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Blurred out writing on a classroom blackboard shows how poor vision can affect learning at school.
A child's view of writing on the classroom blackboard with (right) and without (left) spectacles.

Addressing acceptance of spectacles amongst children

A key issue for children who have been prescribed spectacles is that they do not always wear them. This means that children do not benefit when they have the potential to. Studies across all resource settings show that spectacle wear is often less than 50%. Reasons children do not wear prescribed spectacles include:

  1. They are bullied or teased for wearing spectacles
  2. Parents disapprove of the child wearing spectacles
  3. Parents are concerned that spectacles will weaken their child’s eyes
  4. Parents do not buy the spectacles
  5. Teachers do not encourage children to wear their spectacles
  6. The child does not like the spectacles or they are uncomfortable
  7. The child does not perceive any benefit from the spectacles

There are practical ways to help children accept and wear prescribed spectacles

  • Reasons 1–5 can be addressed through health education for teachers, parents and all children, whether they need spectacles or not.
  • Reason 6 can be addressed by ensuring that children select the frames they prefer from a range of colours and designs which school children in the programme area say they like, and by checking that the frames are a good fit.
  • Reason 7 relates to prescribing.

A recent randomised clinical trial compared rates of spectacle wear in children based on the spectacles prescribed. In the trial, children received spectacles only if doing so improved their visual acuity by two or more lines. When followed up 3 to 4 months later, 75% of the children were still wearing their spectacles or had them at school. This is much higher than found in other studies conducted among children of similar ages where spectacles were prescribed based solely on the degree of refractive error found. This meant that spectacles were prescribed even when a child still had good visual acuity in one eye. These children would not notice an improvement in their vision and would be less likely to wear their spectacles.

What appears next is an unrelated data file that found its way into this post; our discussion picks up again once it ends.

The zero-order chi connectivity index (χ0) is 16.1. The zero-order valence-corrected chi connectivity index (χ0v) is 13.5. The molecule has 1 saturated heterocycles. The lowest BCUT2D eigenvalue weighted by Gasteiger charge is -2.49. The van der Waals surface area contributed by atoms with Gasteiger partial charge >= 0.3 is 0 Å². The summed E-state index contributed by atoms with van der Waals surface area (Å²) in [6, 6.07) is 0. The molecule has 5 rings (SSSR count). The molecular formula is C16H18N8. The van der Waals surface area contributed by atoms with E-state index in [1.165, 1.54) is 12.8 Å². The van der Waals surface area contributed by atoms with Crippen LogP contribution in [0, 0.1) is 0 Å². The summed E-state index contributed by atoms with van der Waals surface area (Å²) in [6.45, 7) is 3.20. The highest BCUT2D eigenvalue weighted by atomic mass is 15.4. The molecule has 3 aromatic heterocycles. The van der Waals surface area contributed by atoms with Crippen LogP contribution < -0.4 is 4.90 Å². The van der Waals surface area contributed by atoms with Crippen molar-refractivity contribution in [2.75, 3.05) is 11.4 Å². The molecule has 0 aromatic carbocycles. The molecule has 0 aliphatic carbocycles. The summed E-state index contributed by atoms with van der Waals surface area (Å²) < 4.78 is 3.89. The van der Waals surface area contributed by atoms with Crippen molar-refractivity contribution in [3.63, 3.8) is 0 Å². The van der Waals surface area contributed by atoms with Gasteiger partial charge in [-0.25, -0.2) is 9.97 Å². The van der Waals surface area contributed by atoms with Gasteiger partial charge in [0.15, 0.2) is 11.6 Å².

Prescribing guidance

The following guidelines are based on those followed in the recent randomised clinical trial and should help to avoid unnecessary prescribing of spectacles - which will not be worn - in settings with limited resources. Remember that this approach must not override the needs of each individual child.

Note: These guidelines apply to children with Visual Acuity (VA) < 6/9.

Correction for myopia is indicated if: Minus powered lenses improve the VA by 2 or more logMAR (or Snellen) VA lines in the better eye, or with both eyes tested together.

Correction for hypermetropia is indicated if:

  • Plus powered lenses improve the acuity by 2 or more logMAR (or Snellen) VA lines in the better eye or with both eyes tested together, and/or noticeably improve eye comfort when reading.
  • There is amblyopia and the child’s age (ideally under 6 years) suggests that the amblyopia is potentially treatable. Amblyopia is a disorder where the visual centre is not fully developed in the brain. It sometimes known as ‘lazy eye.’
  • There is esotropia or a large esophoria (squint/strabismus) and the child has some potential for normal binocular vision.

Correction of astigmatism is indicated if:

  • Cylindrical lenses improve the acuity by 2 or more logMAR (or Snellen) VA lines in the better eye or with both eyes tested together; and/or noticeably improve eye comfort.
  • There is amblyopia and the child’s age suggests that the amblyopia is potentially treatable.

Correction for anisometropia is indicated if: There is significant anisometropia, i.e. 1 dioptre (1D) or more, and one or more of the following apply:

  • Correctly balanced lenses improve the acuity of the most affected eye by 2 or more logMAR VA lines
  • Eye comfort is notably improved.
  • There is amblyopia and the child’s age suggests that the amblyopia is potentially treatable.

In conclusion

There is increasing evidence that, if most children see better with spectacles than without, a higher proportion will wear them. Ideally, a sample of children who do not wear their spectacles should be interviewed to find out why they are not wearing them and corrective measures can then be put in place. An important measure of success for any school eye health programme is the proportion of children given spectacles who subsequently wear them – it is not enough just to measure and report the number of spectacles that are dispensed.

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This article is from the free online course:

Global Blindness: Planning and Managing Eye Care Services

London School of Hygiene & Tropical Medicine

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